June 2010 Fan Column
(Our fan column is written by long-time Dean Koontz fan and writer, Chris Meeks.)
I’ve grown fond of Dean’s Frankenstein series. In fact, it’s quickly become one of my favorites, for many reasons. And, like countless Koontz fans, I’m anxiously awaiting the arrival of his newest novel, FRANKENSTEIN: LOST SOULS, now available everywhere. But, before I delve into the supernatural realm of reanimated cadaver parts and hulking brutes manipulating the raw power of lightning, I need to explore a few other elements.
It took years for me to fully comprehend why I gravitated so strongly toward Dean Koontz novels. As I’ve explained a few times before, I could list why I feel his writing is superior, his prose crisp and lyrical, his character development unparalleled, and his well-timed humor to be some of the wittiest I’ve read. I appreciate all of those unique qualities.
But after I’ve boiled down all the rich ingredients that constitute one of Dean’s many masterpieces, I’m left with an addictive consommé of which I can’t get enough.
Each one of us has listened to a song on the radio that resonated within our core, tugged on just the right heartstring, because we could relate to the lyrics. The same thing could be said about the movie that graced our television screen on just the right night, at just the right time. When that happens, the artist or producer responsible for eliciting such emotions has ably mirrored one of our own experiences.
I have yet to read a Koontz book where that didn’t happen to me. A glint of “me” always flickers within each of his novels, whether it be reminiscent of bygone days, or reflective of present circumstances. And with each time, it proves therapeutic. On occasion it teaches me a lesson. But often, it gives me hope.
Dean’s signature is the triumph of good over evil. No matter how hopeless things may seem, or how dark the moment may be, the power of good always finds a way to drop an Acme anvil on evil’s ugly face. And I like that! Especially if it’s executed with a supernatural twist. Such special moments usually induce a gratifying wave of goose bumps along my forearms.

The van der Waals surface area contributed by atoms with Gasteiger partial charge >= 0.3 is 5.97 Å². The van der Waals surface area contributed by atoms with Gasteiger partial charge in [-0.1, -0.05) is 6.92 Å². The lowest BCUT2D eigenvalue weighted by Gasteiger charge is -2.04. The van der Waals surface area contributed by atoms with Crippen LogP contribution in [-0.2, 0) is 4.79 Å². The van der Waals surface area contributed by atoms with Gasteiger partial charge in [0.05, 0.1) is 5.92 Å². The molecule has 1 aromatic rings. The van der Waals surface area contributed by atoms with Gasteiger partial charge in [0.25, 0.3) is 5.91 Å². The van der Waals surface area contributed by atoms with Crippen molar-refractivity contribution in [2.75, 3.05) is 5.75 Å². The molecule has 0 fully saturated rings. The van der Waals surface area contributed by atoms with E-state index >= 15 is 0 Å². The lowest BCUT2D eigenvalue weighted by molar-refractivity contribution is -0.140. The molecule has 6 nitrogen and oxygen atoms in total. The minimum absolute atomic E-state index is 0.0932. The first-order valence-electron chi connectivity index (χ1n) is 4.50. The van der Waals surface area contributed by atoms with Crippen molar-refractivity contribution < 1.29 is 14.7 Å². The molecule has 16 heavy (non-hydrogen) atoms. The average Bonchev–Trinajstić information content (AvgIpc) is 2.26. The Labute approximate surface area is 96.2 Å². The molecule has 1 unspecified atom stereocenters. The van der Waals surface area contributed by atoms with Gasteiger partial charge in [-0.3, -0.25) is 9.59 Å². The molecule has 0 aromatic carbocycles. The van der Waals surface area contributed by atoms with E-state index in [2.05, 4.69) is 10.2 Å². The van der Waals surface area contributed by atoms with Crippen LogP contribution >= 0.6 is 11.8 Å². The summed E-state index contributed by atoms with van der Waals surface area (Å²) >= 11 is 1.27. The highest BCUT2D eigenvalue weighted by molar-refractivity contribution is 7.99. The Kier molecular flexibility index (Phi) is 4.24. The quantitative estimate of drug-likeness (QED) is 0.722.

Now, back to Frankenstein. This series has it all. One fan said it best: “It is a story full of love, murder, technology, conspiracy, courage, redemption, mystery, suspense, revenge, humor, and hope.” Another fan appreciated some of its modern appeal by saying, “Koontz shows the virtues and vices of our current justice system through the eyes of the heroes and villains, and even the victims.” And folks, that’s just the start. In this story, not only do you see an epic clash between light and dark, but you also learn that good doesn’t necessarily have to have a pretty face.
Allow me to give a brief synopsis:
Though inspired by a classic tale, Dean’s fresh and modern vision of Mary Shelley’s masterpiece makes it stand alone as his own creation. Taking place in present-day New Orleans, the story features Dr. Frankenstein’s original monster, now named Deucalion, who has evolved both mentally and physically over the past 200 years. No longer the primitive abomination he once was, Deucalion now possesses new knowledge, new purpose, and magnificent new abilities that transmogrify him into an unstoppable force for good.
Victor Leben (once known to the public as the scientific genius, Victor Helios), plans to make the world a better place. Deucalion knows him by his true name, and knows what he plans to do. Now he must stand and face his creator before Dr. Victor Frankenstein destroys the entire human race.
There you have it. So, despite being originally created from the cadavers of dead criminals, Deucalion uses both the power of hope and free will to defy his own genetic makeup, determining his own destiny and becoming a supernatural force for good . . . thus teaching that we are who we are because of our own conscious choices, no matter the circumstances.
Frankenstein: Lost Souls is here, and with it comes a whole new lesson in good and evil. If you have yet to get acquainted with this series, what’s keeping you?